Gary Nixon: 1941-2011
Gary Nixon, 1967 and 1968 AMA Grand National Champion, passed away August 5 after suffering a heart attack. He was 70 years old.
Over a decades-long career that started with his first professional race in 1958 at the age of 17, the indefatigable Nixon rode his way to the top of the American racing scene. Nixon really vaulted to fame in 1967, when he started his championship-winning season riding a Triumph to first place at the Daytona 200. Nixon built a reputation for toughness, riding, for instance, for three seasons with a stainless steel rod holding his left leg together after stuffing a Triumph dirt tracker into a post in 1969.
During his career, Nixon had 19 AMA National wins and more than 150 Grand National finishes. He should have won the World Formula 750 road racing title in 1976, but saw it taken away from him when in a controversial ruling results from the Venezuelan race were thrown out because of scoring errors.
Although he officially retired in 1979, in the mid-1990s Nixon, then in his 50s, raced in the Legend series, which he won twice. In 2003, Nixon jumped back into the national limelight when he and three-time AMA Grand National Champion Jay Springsteen thrilled vintage race fans at Daytona in the “Battle of the 9s” between the two stars: Upon retiring from the pro circuit, Nixon had passed his national number 9 along to Springsteen, then a rising star, but Nixon continued to use his old number in vintage events.
In 2004 he started racing in the American Historic Racing Motorcycle Association (AHRMA) series. Riding for Jerry Liggett and Steel Breeze Racing, Nixon took the Formula Vintage National Championship aboard Liggett’s 1972 Triumph Trident that year: He was 65, and clearly hadn’t lost his competitive edge. From flat track to road racing, Nixon did it all, and always excelled. He was indisputably one of the greatest motorcycle racers of all time.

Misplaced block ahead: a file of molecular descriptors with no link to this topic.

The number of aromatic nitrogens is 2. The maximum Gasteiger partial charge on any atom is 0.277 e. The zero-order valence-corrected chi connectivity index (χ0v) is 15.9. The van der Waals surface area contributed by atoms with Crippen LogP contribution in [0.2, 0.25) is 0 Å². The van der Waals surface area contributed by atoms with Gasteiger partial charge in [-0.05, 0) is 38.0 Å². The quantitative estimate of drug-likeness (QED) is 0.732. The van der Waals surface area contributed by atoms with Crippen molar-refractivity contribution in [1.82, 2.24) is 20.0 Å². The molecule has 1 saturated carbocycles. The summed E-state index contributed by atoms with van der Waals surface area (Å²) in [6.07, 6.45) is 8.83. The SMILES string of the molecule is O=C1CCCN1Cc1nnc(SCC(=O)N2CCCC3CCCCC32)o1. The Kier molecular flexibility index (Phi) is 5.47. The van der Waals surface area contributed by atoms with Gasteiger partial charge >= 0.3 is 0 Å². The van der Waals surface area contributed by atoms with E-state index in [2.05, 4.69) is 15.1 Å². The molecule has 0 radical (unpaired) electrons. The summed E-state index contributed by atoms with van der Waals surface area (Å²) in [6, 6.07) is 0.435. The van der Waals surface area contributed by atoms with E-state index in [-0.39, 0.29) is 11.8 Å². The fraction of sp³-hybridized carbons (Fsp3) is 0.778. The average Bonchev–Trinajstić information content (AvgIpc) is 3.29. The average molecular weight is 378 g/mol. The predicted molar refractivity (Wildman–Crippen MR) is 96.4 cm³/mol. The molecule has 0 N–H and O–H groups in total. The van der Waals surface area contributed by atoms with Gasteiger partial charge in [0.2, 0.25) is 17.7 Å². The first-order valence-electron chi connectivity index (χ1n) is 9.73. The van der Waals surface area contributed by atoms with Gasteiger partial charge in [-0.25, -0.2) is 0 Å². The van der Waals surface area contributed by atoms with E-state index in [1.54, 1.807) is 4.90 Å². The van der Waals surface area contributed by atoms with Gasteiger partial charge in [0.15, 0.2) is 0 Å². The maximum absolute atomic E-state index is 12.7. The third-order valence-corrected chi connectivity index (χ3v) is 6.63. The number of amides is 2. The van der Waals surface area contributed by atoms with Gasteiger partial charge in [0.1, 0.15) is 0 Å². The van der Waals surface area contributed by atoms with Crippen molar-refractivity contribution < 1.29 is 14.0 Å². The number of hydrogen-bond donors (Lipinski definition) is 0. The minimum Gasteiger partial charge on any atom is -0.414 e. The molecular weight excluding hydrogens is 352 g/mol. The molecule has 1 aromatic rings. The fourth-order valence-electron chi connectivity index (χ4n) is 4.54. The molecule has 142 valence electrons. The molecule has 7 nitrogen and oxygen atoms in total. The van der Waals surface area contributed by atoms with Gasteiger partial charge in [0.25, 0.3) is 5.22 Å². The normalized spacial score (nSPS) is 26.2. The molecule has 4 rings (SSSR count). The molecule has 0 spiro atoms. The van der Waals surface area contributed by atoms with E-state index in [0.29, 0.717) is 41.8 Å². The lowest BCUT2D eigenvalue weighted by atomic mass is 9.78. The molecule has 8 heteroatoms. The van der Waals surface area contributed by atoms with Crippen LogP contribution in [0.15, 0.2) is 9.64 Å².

Claudio Castiglioni: 1947-2011
Claudio Castiglioni, owner and president of MV Agusta, died August 17 after succumbing to cancer. He was 64 years old.
Although he acquired notoriety for selling and buying back MV Agusta — twice — his influence on the current success of the Italian motorcycle industry can’t be overstressed. With his older brother, Gianfranco, Claudio founded Cagiva in 1978 from the remains of Aermacchi. In 1985 the Castiglionis acquired Ducati, then literally a breath away from being resigned to the scrap heap of history. The brothers put Ducati back in the racing limelight and set Ducati on a new development track, introducing new liquid-cooled four-valve desmodromic twins and expanding the Ducati line. Looking to further extend their market reach, in the late 1980s the brothers acquired Husqvarna and Moto Morini. Husqvarna flourished, winning no less than 21 Enduro, four Motocross and five Supermoto World titles after Cagiva acquired it in 1986.
But it was Ducati’s success winning six World Superbike titles under Cagiva ownership that mattered most commercially. Doug Polen’s 1991 title victory on the Team Ferracci bike — run out of the back of a small NCR van — gave Claudio immense satisfaction, even though it meant his own Ducati factory team riders came off second best. “This is the true spirit of Superbike racing,” he declared, “where a customer’s bike can beat the factory machines. It’s also good for business — it shows that we at Ducati can sell you a bike you can win a World Championship with!”
Engaging and charismatic, Castiglioni inspired great loyalty and gave it in return. For many, il Presidente was a motorcycle visionary. Without his passionate belief in Italy’s ability to develop unique products of universal appeal, Ducati would today be making diesel engines, not motorcycles, and would never have won a single World Superbike title. MV Agusta, relaunched by Castiglioni in 1997, would only be a distant name in the road racing history books, Massimo Tamburini would never have created the Ducati 916 and MV Agusta F4, Miguel Galluzzi would not have concocted the Ducati Monster, and Pierre Terblanche would never have been asked to create the ultimate single-cylinder Ducati Supermono. And a host of famous riders, from Carl Fogarty to Troy Bayliss, might never have become World champions.